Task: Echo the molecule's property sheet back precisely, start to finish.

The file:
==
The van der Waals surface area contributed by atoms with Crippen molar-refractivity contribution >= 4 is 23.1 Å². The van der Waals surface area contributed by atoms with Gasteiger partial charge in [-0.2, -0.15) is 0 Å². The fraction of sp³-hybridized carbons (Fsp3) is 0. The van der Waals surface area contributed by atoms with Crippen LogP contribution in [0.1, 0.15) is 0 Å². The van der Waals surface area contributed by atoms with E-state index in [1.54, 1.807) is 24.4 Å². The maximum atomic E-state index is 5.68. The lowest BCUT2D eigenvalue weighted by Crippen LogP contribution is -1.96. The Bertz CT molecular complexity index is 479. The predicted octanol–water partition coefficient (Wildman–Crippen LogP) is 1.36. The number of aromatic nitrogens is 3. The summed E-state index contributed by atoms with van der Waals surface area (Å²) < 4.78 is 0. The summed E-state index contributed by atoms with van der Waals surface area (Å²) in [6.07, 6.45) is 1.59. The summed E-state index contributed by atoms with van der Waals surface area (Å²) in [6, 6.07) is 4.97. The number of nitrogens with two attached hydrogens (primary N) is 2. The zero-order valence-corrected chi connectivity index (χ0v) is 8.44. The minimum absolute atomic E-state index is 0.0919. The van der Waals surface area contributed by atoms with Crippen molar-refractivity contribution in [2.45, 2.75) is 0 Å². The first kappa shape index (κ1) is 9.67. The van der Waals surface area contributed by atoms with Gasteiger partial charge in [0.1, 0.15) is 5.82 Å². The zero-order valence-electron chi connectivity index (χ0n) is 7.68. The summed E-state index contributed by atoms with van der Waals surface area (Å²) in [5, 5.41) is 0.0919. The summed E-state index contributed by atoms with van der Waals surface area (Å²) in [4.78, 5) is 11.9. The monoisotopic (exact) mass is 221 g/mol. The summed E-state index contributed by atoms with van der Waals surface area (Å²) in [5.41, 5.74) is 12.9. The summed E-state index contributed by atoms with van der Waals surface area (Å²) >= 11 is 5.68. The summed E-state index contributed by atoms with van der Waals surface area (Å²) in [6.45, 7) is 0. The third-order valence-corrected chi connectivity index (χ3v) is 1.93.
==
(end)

The van der Waals surface area contributed by atoms with Crippen molar-refractivity contribution >= 4 is 23.1 Å². The van der Waals surface area contributed by atoms with Gasteiger partial charge in [-0.2, -0.15) is 0 Å². The fraction of sp³-hybridized carbons (Fsp3) is 0. The van der Waals surface area contributed by atoms with Crippen LogP contribution in [0.1, 0.15) is 0 Å². The van der Waals surface area contributed by atoms with E-state index in [1.54, 1.807) is 24.4 Å². The maximum atomic E-state index is 5.68. The lowest BCUT2D eigenvalue weighted by Crippen LogP contribution is -1.96. The Bertz CT molecular complexity index is 479. The predicted octanol–water partition coefficient (Wildman–Crippen LogP) is 1.36. The number of aromatic nitrogens is 3. The summed E-state index contributed by atoms with van der Waals surface area (Å²) < 4.78 is 0. The summed E-state index contributed by atoms with van der Waals surface area (Å²) in [6.07, 6.45) is 1.59. The summed E-state index contributed by atoms with van der Waals surface area (Å²) in [6, 6.07) is 4.97. The number of nitrogens with two attached hydrogens (primary N) is 2. The zero-order valence-corrected chi connectivity index (χ0v) is 8.44. The minimum absolute atomic E-state index is 0.0919. The van der Waals surface area contributed by atoms with Crippen molar-refractivity contribution in [2.45, 2.75) is 0 Å². The first kappa shape index (κ1) is 9.67. The van der Waals surface area contributed by atoms with Gasteiger partial charge in [0.1, 0.15) is 5.82 Å². The zero-order valence-electron chi connectivity index (χ0n) is 7.68. The summed E-state index contributed by atoms with van der Waals surface area (Å²) in [5, 5.41) is 0.0919. The summed E-state index contributed by atoms with van der Waals surface area (Å²) in [4.78, 5) is 11.9. The monoisotopic (exact) mass is 221 g/mol. The summed E-state index contributed by atoms with van der Waals surface area (Å²) in [5.41, 5.74) is 12.9. The summed E-state index contributed by atoms with van der Waals surface area (Å²) >= 11 is 5.68. The summed E-state index contributed by atoms with van der Waals surface area (Å²) in [6.45, 7) is 0. The third-order valence-corrected chi connectivity index (χ3v) is 1.93.